Let’s start with establishing what the experience modification factor is, also known as an e-mod. The e-mod is a metric that is used in determining a company’s premiums. This metric can heavily impact what rates you are eligible for, along with either a significant debit or credit in addition to the rate. So, the e-mod will affect not only the rate, but a significant premium penalty or discount depending on what that number reflects.
The benchmark for an e-mod is 1.00, meaning 1.00 is par for the company. Any number below 1 is viewed as a positive and that your company is safer than that of a competitor utilizing the same class codes. It’s just the opposite if your e-mod is above 1.00, say 1.75 for example. That says your company has struggled with losses either frequently or catastrophically — possibly both making your company even riskier.
So, how is the e-mod calculated, and who oversees this calculation? Generally, with some exceptions, the National Council on Compensation Insurance (NCCI) will calculate your company’s e-mod. The calculation will be recalculated each year but is based on three-year rolling losses.
What can an employer do to improve their e-mod? If the e-mod is driven by companies’ workers compensation losses, then the key is to reduce losses and manage the losses that do occur.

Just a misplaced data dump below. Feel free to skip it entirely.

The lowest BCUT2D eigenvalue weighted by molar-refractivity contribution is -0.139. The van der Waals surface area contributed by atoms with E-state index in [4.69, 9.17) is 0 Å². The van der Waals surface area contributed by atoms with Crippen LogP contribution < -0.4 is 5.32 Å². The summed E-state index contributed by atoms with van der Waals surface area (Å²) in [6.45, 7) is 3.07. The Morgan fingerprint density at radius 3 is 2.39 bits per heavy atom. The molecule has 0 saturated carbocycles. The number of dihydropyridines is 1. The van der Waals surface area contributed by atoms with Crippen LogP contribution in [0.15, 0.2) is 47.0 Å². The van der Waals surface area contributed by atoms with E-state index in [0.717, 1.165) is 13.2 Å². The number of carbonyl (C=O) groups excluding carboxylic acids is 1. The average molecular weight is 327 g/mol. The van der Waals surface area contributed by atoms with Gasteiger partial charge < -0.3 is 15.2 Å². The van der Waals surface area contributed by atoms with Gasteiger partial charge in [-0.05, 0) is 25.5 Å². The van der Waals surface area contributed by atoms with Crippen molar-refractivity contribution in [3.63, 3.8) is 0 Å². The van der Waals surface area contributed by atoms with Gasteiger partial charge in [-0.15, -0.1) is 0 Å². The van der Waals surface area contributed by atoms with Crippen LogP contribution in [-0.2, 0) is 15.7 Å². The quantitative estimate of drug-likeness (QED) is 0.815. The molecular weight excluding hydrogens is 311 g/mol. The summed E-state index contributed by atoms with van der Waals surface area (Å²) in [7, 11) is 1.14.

So, how do we begin to try and reduce or eliminate losses? We can start by investing in safety and making the appropriate changes within the organization that says we value safety. The size of the organization will determine what level of investment the organization can implement — from providing the appropriate personal protective equipment to having weekly lunch box safety talks to help reduce accidents.
One of the challenges most employers are working through is a tight labor market. Companies have had to hire employees they otherwise would not have hired in a different market. With this comes additional responsibility to the owners in training the employees. At times, companies are hiring employees right out of college with no experience as opposed to a more seasoned employee. It is important when onboarding these employees that the employer goes over duties they would be required to carry out while working there. Go over what is expected and teach the employee how to perform the tasks, from picking up items that may be heavier and make back injuries more prone, to stacking items in the office that may create a falling risk.
Safety is applicable in all industries, and it’s important we identify risks and continually work to ensure we are creating a safe workplace so all employees can return safely to their homes.